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What Cubans Are About to Discover with Wi-Fi

A cultural center in Havana has finally rolled out access to Cuba’s first free, public Wi-Fi and, as you’d imagine, hundreds are flocking to discover this “Internet” thing. We can’t imagine spending a day, let alone a lifetime, without the amazing sh*t we get from the Web. Although it’s only the beginning, and Cuba’s Wi-Fi may move at the speed of a herd of turtles, it’s life changing. Here’s how…

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Cuba Locks Down Havana To Stop Covid-19 As Cubans Struggle To Afford Everyday Items

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Cuba Locks Down Havana To Stop Covid-19 As Cubans Struggle To Afford Everyday Items

Ivan Bor / Getty Images

Cuba has been one of the hemisphere’s coronavirus success stories — but a sudden outbreak in its capital has brought on a strict, two-week Havana lockdown. Residents of the capital city will be forced to stay-at-home for 15-days, while people from other parts of the island ill be prohibited from visiting – essentially sealing off the city from the outside world.

Meanwhile, the Coronavirus pandemic has pummeled the island’s economy and has left many everyday items out of reach for many Cubans. Some are being forced to turn to ‘dollar stores,’ where the U.S. dollar is once again accepted as hard currency – something now allowed since 1993.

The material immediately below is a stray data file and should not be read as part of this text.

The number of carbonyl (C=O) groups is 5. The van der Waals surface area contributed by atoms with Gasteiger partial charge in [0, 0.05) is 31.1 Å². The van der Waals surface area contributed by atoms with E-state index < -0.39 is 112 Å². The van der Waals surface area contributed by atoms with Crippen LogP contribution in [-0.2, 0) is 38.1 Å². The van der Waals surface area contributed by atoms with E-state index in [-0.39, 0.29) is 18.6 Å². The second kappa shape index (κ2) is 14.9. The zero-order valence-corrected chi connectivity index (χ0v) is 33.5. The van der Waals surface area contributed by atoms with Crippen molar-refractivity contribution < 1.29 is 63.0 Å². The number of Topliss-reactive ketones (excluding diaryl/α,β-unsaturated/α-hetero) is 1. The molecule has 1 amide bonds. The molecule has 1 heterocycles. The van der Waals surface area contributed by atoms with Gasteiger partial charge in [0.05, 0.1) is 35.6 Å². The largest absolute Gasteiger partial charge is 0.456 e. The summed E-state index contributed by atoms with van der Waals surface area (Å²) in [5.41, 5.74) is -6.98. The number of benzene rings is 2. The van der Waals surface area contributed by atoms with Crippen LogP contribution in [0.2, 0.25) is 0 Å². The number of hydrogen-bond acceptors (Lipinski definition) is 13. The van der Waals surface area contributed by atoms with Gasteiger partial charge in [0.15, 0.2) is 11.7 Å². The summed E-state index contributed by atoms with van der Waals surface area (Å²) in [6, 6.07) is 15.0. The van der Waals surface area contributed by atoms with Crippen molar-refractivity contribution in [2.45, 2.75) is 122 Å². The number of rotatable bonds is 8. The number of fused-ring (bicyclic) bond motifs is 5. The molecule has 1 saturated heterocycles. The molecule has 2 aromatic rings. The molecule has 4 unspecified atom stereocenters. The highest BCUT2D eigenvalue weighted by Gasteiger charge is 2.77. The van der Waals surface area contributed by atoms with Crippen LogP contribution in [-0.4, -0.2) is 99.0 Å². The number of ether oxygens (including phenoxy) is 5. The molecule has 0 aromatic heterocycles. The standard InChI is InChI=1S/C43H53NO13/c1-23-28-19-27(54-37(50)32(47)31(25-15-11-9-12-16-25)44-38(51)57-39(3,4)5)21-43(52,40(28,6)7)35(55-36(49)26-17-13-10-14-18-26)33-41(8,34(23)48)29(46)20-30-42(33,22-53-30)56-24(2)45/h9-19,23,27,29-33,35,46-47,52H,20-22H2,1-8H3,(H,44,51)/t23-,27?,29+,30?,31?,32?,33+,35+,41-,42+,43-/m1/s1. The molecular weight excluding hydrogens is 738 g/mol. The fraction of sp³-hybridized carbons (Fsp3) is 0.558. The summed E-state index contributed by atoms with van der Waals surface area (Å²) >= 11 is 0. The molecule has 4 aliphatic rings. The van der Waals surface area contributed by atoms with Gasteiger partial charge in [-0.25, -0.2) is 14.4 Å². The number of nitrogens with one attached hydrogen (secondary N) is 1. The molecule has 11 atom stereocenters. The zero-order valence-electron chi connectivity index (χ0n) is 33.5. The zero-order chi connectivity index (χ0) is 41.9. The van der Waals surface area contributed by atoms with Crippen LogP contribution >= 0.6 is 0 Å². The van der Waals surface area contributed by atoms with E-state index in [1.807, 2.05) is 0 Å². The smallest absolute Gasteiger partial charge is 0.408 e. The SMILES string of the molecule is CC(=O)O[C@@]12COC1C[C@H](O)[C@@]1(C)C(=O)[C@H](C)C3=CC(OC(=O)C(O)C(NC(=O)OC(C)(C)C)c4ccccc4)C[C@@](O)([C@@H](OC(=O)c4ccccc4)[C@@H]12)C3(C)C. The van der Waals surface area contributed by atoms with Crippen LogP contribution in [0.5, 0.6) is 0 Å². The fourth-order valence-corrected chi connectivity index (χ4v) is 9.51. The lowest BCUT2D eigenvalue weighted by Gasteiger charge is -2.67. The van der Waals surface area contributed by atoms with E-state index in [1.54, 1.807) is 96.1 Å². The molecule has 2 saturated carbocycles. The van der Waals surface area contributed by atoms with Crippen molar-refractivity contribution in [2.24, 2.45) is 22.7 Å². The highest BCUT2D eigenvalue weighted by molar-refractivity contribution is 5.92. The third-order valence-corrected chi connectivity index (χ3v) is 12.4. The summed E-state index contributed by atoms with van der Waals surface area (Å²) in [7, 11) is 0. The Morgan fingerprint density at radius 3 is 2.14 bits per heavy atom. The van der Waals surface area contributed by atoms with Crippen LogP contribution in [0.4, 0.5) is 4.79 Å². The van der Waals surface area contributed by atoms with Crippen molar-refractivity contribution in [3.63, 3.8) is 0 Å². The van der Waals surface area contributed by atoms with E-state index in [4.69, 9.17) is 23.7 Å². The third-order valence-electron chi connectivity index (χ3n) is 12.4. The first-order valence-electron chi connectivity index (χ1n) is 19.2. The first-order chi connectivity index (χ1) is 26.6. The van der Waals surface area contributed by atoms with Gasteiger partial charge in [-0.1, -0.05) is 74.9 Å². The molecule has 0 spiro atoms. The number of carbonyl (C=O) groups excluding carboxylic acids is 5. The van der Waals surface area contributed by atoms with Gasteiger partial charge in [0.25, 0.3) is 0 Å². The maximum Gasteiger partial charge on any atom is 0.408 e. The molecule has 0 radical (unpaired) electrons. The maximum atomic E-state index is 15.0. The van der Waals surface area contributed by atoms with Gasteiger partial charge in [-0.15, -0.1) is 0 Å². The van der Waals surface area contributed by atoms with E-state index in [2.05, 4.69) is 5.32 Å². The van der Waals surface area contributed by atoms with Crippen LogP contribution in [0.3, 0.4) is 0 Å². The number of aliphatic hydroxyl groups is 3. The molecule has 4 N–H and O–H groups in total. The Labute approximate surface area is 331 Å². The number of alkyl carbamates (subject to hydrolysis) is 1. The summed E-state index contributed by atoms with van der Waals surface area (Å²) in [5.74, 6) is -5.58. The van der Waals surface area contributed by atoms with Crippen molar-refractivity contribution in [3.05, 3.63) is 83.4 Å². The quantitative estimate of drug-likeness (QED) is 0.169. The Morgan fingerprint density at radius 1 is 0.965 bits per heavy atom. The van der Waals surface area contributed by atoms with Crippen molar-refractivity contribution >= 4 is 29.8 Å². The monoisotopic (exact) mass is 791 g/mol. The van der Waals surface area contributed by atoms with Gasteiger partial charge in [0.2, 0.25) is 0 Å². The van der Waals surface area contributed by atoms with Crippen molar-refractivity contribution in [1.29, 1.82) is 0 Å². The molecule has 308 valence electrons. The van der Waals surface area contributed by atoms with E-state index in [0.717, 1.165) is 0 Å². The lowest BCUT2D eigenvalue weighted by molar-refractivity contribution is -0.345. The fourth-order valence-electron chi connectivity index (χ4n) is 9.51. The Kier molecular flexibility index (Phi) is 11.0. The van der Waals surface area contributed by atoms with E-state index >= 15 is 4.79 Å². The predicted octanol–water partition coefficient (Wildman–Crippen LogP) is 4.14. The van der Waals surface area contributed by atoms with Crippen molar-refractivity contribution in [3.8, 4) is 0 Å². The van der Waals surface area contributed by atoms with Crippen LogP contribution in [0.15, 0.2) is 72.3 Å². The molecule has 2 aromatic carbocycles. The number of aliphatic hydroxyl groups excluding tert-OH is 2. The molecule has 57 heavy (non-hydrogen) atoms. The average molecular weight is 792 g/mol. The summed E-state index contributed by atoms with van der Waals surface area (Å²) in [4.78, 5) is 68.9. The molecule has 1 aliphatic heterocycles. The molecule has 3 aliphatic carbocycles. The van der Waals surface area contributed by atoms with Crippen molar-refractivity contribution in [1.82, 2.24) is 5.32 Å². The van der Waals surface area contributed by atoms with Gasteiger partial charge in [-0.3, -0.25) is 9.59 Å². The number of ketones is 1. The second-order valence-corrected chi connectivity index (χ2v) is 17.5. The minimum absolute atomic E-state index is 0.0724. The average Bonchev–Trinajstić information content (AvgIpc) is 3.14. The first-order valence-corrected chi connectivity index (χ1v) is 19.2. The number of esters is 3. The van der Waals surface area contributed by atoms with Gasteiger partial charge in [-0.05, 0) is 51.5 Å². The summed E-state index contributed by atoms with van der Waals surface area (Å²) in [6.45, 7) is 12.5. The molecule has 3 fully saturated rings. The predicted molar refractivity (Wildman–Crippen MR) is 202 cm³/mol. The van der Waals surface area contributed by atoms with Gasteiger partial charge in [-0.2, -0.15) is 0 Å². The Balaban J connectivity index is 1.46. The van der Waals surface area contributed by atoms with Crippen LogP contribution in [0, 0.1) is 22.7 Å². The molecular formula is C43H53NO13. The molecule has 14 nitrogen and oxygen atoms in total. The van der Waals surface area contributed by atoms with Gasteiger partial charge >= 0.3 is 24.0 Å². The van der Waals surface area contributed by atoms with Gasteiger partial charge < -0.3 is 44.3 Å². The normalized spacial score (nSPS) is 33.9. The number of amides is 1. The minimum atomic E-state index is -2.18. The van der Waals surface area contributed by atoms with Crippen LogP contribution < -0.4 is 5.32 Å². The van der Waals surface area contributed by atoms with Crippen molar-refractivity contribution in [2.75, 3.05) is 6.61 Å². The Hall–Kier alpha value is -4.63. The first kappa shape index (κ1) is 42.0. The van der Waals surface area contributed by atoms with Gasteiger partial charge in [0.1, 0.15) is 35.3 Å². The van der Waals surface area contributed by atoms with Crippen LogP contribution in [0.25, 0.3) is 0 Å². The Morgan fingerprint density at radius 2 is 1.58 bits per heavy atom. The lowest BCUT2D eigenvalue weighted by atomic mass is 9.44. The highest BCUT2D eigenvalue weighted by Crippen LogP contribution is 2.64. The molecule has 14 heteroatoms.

Officials have ordered a strict 15-day lockdown of Havana in an effort to stamp out the spread of Coronavirus in the capital.

Aggressive anti-virus measures, including closing down air travel, have virtually eliminated COVID-19 in Cuba with the exception of Havana, where cases have surged from a handful a day to dozens daily over the last month. 

A daily curfew from 7 p.m. to 5 a.m. was instituted Tuesday. Most stores are barred from selling to shoppers from outside the immediate neighborhood in order to discourage people from moving around the city. 

Some Havana residents complained that the measures were complicating the already difficult task of buying food in a city hit by constant shortages and endless lines for a limited supply of basic goods. Some provinces that saw no new cases for weeks have begun detecting them in recent days, often linked to travelers from Havana.

The start of in-person classes for students was also indefinitely delayed in Havana, while schools opened normally in the rest of Cuba.

To enforce the lockdown, police stationed on every road leaving Havana are supposed to stop anyone who doesn’t have a special travel permit, which is meant to be issued only in extraordinary circumstances.